Fantasy fans may be interested in this article by Ursula Le Guin in the New Statesman, which I read back in December but never got around to mentioning here, owing to the Cybils dominating my brain ! She opens by saying:
Many of us have at least one book or tale that we read as a child and come back to now and then for the rest of our lives. A child or grandchild to read aloud to provides a good excuse, or we may have the courage to return, quite alone, to Peter Rabbit, for the keen pleasure of reading language in which every word is right, the syntax is a delight in itself and the narrative pacing is miraculous. Revisiting a book loved in childhood may be principally an indulgence in nostalgia; I knew a woman who read The Wizard of Oz every few years because it "made her remember being a child". But returning to The Snow Queen or Kim, you may well discover a book far less simple and unambiguous than the one you remembered. That shift and deepening of meaning can be a revelation both about the book and about yourself.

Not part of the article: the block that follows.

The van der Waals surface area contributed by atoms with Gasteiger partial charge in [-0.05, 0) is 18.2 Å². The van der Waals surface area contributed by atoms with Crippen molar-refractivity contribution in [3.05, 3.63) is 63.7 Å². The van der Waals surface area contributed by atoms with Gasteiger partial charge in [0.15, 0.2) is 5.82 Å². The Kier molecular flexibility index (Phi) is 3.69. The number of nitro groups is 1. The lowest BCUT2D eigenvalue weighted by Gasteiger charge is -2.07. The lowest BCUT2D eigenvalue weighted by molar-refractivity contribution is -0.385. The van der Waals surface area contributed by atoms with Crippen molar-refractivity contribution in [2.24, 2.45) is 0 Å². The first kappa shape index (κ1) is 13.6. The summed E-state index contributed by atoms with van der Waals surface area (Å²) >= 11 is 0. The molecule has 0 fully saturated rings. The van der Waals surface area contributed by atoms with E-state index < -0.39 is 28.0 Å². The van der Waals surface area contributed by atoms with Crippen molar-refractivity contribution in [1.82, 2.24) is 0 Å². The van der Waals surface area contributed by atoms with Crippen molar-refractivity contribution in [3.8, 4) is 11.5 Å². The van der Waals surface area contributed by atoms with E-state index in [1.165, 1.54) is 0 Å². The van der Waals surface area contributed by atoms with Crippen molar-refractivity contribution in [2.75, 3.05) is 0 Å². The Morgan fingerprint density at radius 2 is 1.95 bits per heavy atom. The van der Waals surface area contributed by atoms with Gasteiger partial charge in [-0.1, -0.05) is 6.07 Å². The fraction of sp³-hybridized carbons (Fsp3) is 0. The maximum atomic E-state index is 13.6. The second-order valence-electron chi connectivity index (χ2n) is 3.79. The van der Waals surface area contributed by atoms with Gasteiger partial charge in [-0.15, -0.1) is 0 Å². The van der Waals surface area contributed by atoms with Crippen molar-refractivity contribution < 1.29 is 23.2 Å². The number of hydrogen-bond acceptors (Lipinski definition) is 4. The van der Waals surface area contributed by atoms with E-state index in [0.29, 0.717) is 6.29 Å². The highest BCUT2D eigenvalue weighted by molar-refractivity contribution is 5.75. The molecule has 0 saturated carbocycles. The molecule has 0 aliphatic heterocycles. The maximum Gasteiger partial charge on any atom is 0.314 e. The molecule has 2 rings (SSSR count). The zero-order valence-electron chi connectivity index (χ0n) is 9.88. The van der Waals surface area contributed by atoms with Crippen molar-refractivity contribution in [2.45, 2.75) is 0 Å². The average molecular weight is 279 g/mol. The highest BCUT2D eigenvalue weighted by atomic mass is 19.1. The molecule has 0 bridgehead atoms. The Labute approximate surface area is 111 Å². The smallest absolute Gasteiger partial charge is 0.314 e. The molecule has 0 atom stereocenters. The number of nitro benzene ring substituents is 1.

She goes on to discuss the origins of the concept that "fantasy is for children" and then discusses Shakespeare's influence on British fantasy:
Shakespeare may have influenced English literature towards fantasy in a rather particular way. Spenser has Continental counterparts, but A Midsummer Night's Dream and The Tempest do not. Nowhere else in Europe did folk tale, legend, medieval romance, travellers' tales and individual genius coalesce in such works of imagination as those plays. That may be one reason why the literature I am talking about is very largely an English-language phenomenon.
She also praises Saint-Exupéry's The Little Prince, which I must confess I've never yet read and Lewis Carroll's Alice tales...